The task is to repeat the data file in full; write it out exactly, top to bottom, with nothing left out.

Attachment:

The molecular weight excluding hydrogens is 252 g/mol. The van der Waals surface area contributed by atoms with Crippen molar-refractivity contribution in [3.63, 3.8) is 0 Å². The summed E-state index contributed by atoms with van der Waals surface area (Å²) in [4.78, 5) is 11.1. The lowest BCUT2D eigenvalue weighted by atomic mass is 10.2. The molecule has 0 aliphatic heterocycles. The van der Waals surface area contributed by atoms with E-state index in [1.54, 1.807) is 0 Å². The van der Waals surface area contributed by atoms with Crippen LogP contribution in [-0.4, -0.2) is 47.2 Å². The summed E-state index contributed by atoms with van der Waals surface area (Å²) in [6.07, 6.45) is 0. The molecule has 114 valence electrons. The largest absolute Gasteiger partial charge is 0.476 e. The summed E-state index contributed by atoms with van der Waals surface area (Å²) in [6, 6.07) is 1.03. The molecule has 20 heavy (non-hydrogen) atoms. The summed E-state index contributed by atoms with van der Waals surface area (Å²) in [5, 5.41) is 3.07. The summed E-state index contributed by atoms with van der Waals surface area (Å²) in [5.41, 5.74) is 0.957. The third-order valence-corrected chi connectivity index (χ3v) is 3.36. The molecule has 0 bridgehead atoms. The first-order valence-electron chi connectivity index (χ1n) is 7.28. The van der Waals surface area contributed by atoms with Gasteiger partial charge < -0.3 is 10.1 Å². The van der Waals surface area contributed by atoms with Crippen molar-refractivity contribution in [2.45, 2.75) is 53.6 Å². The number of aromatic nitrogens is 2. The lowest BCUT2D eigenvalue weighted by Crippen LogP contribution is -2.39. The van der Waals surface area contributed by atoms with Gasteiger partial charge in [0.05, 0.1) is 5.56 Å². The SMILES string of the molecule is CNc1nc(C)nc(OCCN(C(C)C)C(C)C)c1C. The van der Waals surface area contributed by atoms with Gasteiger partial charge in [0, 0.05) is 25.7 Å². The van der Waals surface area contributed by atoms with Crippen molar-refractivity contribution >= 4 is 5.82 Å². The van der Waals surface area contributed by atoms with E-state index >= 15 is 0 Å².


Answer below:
The molecular weight excluding hydrogens is 252 g/mol. The van der Waals surface area contributed by atoms with Crippen molar-refractivity contribution in [3.63, 3.8) is 0 Å². The summed E-state index contributed by atoms with van der Waals surface area (Å²) in [4.78, 5) is 11.1. The lowest BCUT2D eigenvalue weighted by atomic mass is 10.2. The molecule has 0 aliphatic heterocycles. The van der Waals surface area contributed by atoms with E-state index in [1.54, 1.807) is 0 Å². The van der Waals surface area contributed by atoms with Crippen LogP contribution in [-0.4, -0.2) is 47.2 Å². The summed E-state index contributed by atoms with van der Waals surface area (Å²) in [6.07, 6.45) is 0. The molecule has 114 valence electrons. The largest absolute Gasteiger partial charge is 0.476 e. The summed E-state index contributed by atoms with van der Waals surface area (Å²) in [6, 6.07) is 1.03. The molecule has 20 heavy (non-hydrogen) atoms. The summed E-state index contributed by atoms with van der Waals surface area (Å²) in [5, 5.41) is 3.07. The summed E-state index contributed by atoms with van der Waals surface area (Å²) in [5.41, 5.74) is 0.957. The third-order valence-corrected chi connectivity index (χ3v) is 3.36. The molecule has 0 bridgehead atoms. The first-order valence-electron chi connectivity index (χ1n) is 7.28. The van der Waals surface area contributed by atoms with Gasteiger partial charge < -0.3 is 10.1 Å². The van der Waals surface area contributed by atoms with Crippen molar-refractivity contribution in [2.45, 2.75) is 53.6 Å². The number of aromatic nitrogens is 2. The lowest BCUT2D eigenvalue weighted by Crippen LogP contribution is -2.39. The van der Waals surface area contributed by atoms with Gasteiger partial charge in [0.05, 0.1) is 5.56 Å². The SMILES string of the molecule is CNc1nc(C)nc(OCCN(C(C)C)C(C)C)c1C. The van der Waals surface area contributed by atoms with Gasteiger partial charge in [0, 0.05) is 25.7 Å². The van der Waals surface area contributed by atoms with Crippen molar-refractivity contribution >= 4 is 5.82 Å². The van der Waals surface area contributed by atoms with E-state index >= 15 is 0 Å².